@Override
    public void configure() throws Exception {
        // create a route template with the given name
        routeTemplate("myTemplate")
            // here we define the required input parameters (can have default values)
            .templateParameter("name")
            .templateParameter("greeting")
            .templateParameter("myPeriod", "3s")
            // here comes the route in the template
            // notice how we use {{name}} to refer to the template parameters
            // we can also use {{propertyName}} to refer to property placeholders
            .from("timer:{{name}}?period={{myPeriod}}")
                .setBody(simple("{{greeting}} ${body}"))
                .log("${body}");
    }
}

This can now be initiated as 

TemplatedRouteBuilder.builder(context, "myTemplate")
    .parameter("name", "one")
    .parameter("greeting", "Hello")
    .add();

or 

<templatedRoutes xmlns="http://camel.apache.org/schema/spring">
  <templatedRoute routeTemplateRef="myTemplate">
    <parameter name="name" value="one"/>
    <parameter name="greeting" value="Hello"/>
  </templatedRoute>
</templatedRoutes>

or

from("direct:setMyBody")
    .to("kamelet:myTemplate?name=one&greeting=Hello");

The last example, a Kamelet, makes it possible to call a template as a normal Camel endpoint. Note there is a whole catalog with almost 200 predefined templates (aka Kamelets) available:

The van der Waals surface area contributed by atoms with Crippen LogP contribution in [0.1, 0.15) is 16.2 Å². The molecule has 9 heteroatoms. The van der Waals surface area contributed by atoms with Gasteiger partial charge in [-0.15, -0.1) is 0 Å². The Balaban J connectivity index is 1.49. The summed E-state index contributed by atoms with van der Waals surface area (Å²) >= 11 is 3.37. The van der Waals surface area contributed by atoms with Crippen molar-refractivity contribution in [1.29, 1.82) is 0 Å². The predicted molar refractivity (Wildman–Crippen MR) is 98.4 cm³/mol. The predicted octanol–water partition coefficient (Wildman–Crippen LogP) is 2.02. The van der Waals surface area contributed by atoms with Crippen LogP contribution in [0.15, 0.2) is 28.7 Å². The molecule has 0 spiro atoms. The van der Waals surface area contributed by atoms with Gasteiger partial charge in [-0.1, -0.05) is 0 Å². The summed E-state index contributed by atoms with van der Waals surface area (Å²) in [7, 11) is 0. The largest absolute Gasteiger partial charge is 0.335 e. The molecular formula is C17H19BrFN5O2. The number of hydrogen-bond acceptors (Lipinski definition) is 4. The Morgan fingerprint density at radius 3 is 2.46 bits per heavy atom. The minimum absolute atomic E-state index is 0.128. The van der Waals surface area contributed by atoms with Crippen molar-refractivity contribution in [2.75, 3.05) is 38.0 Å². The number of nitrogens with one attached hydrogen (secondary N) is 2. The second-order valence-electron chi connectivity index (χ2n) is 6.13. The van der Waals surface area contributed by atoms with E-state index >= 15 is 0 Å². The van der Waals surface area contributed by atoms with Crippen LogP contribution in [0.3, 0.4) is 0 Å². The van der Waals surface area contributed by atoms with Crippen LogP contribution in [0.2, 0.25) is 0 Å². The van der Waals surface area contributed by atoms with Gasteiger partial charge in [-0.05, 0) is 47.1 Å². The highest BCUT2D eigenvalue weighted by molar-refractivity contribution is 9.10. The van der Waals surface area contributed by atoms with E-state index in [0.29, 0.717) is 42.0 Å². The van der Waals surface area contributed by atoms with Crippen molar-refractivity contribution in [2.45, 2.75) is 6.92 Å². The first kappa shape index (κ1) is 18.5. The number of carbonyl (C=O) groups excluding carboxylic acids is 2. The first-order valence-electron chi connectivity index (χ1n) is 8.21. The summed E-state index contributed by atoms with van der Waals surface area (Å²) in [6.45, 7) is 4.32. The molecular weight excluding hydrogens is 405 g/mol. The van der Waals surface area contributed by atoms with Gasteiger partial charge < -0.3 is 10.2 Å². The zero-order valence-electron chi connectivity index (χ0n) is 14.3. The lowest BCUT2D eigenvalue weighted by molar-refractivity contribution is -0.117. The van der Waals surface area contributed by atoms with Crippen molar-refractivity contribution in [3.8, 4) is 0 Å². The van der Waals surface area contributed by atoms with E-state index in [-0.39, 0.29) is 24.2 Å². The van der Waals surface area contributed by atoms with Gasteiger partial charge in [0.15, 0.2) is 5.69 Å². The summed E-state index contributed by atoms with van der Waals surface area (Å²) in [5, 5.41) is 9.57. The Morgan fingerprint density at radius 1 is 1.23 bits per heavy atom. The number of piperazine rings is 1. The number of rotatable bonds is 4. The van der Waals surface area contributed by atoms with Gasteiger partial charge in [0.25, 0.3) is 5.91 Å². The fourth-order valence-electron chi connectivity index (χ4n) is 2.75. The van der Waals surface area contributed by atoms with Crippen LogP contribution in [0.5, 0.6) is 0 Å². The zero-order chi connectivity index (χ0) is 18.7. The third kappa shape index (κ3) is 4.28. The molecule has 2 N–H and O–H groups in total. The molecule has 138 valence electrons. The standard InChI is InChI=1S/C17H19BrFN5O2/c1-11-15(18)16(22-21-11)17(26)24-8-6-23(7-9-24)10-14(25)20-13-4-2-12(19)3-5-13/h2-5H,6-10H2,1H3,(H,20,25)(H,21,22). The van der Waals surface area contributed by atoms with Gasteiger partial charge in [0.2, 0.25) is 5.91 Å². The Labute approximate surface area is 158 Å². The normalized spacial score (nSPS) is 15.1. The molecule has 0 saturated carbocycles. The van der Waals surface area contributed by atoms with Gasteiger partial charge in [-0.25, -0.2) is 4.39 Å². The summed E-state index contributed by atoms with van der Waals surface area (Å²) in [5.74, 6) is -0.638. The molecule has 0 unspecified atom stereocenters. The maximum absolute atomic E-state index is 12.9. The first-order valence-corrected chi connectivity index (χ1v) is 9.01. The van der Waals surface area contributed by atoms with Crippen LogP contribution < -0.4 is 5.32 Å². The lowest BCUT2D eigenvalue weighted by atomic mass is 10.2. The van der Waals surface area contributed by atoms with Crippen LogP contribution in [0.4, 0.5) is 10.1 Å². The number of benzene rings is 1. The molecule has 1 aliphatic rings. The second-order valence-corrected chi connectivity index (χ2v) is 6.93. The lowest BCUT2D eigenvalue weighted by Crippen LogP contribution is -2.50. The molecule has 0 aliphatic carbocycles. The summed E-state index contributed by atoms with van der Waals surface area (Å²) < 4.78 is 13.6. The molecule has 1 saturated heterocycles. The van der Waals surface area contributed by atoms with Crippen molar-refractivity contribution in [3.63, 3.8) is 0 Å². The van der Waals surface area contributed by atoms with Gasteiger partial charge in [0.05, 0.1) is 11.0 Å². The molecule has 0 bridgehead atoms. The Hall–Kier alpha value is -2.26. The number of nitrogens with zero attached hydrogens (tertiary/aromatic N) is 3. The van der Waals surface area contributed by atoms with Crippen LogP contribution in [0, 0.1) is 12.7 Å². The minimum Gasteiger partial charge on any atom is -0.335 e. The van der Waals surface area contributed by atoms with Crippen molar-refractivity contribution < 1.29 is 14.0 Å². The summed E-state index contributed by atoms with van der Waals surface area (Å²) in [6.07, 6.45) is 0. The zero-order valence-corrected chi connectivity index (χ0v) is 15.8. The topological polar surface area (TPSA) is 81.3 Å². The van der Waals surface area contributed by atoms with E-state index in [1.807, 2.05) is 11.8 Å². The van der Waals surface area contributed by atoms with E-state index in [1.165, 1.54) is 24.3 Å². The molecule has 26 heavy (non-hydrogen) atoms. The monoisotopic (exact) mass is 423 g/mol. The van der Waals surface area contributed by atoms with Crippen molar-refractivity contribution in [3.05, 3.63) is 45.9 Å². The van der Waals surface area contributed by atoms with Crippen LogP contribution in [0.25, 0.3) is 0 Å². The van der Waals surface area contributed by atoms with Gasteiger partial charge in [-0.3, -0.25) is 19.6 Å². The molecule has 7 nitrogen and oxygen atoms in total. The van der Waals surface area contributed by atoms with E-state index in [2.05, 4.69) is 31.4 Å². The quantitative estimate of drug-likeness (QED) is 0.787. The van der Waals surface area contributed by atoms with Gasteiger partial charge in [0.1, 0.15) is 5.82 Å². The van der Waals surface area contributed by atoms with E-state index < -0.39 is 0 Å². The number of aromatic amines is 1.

These Kamelets are about a certain use case, instead of components which are more about a certain protocol or technology.

7. Route Load and Reload

The routesloader enable to load or update Camel routes from various resources. These routes can be written in for example the XML DSL or the YAML DSL and load from file, classpath, string or URL. When the routes are loaded from a directory, the routes can also reload when a file changes.

8. Route Configuration

Camel 3.12 introduced route configuration , which is used for separating configurations from the routes. This can be used in situations such as configuring different error handlers across a set of routes. In previous versions of Camel, this somewhat cumbersome to do, as you would either have to copy the same configuration to a set of routes or rely on a global error handling configuration. Now you can configure a number of route configurations, and then specify on each route which configuration to use (you can use match by IDs, wildcards, and regular expression).

9. Running Java

In Camel 2 it was possible to run JavaScript code from a Camel route. With Camel supporting Java 11 (and now also 17) this is unfortunately no longer possible as the JavaScript engine (Nashorn) was deprecated since Java 9 (and removed altogether from Java since version 15).

The good news it’s now possible to run Java code (with some limitations) through the jOOR language

10. Load properties from vault/secrets cloud services

Sometimes secrets like passwords are managed in the cloud. The question is, how can you use them within Camel? Since Camel 3.16 this is possible for various cloud providers like Amazon and Google. Then you can refer to a secret like this:

<camelContext>
    <route>
        <from uri="direct:start"/>
        <log message="Username is {{aws:username}}"/>
    </route>
</camelContext>

Camel 3.16.0 new feature: Load properties from Vault/Secrets cloud services